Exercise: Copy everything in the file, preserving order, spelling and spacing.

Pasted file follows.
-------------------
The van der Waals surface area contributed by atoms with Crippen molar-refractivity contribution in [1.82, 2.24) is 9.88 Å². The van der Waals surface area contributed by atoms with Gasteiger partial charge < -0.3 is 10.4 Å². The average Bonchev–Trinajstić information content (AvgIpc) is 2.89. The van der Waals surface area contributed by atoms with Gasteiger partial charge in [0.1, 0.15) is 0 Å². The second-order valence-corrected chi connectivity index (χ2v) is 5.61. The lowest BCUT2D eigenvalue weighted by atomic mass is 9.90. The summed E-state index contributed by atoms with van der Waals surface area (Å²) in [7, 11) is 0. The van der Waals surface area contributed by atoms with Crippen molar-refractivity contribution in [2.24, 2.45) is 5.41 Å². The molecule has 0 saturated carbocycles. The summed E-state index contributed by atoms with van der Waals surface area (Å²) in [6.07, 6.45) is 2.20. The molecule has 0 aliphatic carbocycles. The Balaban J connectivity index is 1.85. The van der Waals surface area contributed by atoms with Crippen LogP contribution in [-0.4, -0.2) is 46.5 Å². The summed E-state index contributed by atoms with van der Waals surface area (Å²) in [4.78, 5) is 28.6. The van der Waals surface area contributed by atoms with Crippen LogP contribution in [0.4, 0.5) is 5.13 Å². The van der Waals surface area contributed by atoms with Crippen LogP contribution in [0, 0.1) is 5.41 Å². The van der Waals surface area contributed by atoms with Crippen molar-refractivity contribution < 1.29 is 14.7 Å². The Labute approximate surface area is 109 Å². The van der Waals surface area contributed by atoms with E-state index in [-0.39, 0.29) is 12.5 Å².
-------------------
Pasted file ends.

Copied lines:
The van der Waals surface area contributed by atoms with Crippen molar-refractivity contribution in [1.82, 2.24) is 9.88 Å². The van der Waals surface area contributed by atoms with Gasteiger partial charge < -0.3 is 10.4 Å². The average Bonchev–Trinajstić information content (AvgIpc) is 2.89. The van der Waals surface area contributed by atoms with Gasteiger partial charge in [0.1, 0.15) is 0 Å². The second-order valence-corrected chi connectivity index (χ2v) is 5.61. The lowest BCUT2D eigenvalue weighted by atomic mass is 9.90. The summed E-state index contributed by atoms with van der Waals surface area (Å²) in [7, 11) is 0. The van der Waals surface area contributed by atoms with Crippen molar-refractivity contribution in [2.24, 2.45) is 5.41 Å². The molecule has 0 saturated carbocycles. The summed E-state index contributed by atoms with van der Waals surface area (Å²) in [6.07, 6.45) is 2.20. The molecule has 0 aliphatic carbocycles. The Balaban J connectivity index is 1.85. The van der Waals surface area contributed by atoms with Crippen LogP contribution in [-0.4, -0.2) is 46.5 Å². The summed E-state index contributed by atoms with van der Waals surface area (Å²) in [4.78, 5) is 28.6. The van der Waals surface area contributed by atoms with Crippen LogP contribution in [0.4, 0.5) is 5.13 Å². The van der Waals surface area contributed by atoms with Crippen LogP contribution in [0, 0.1) is 5.41 Å². The van der Waals surface area contributed by atoms with Crippen molar-refractivity contribution < 1.29 is 14.7 Å². The Labute approximate surface area is 109 Å². The van der Waals surface area contributed by atoms with E-state index in [-0.39, 0.29) is 12.5 Å².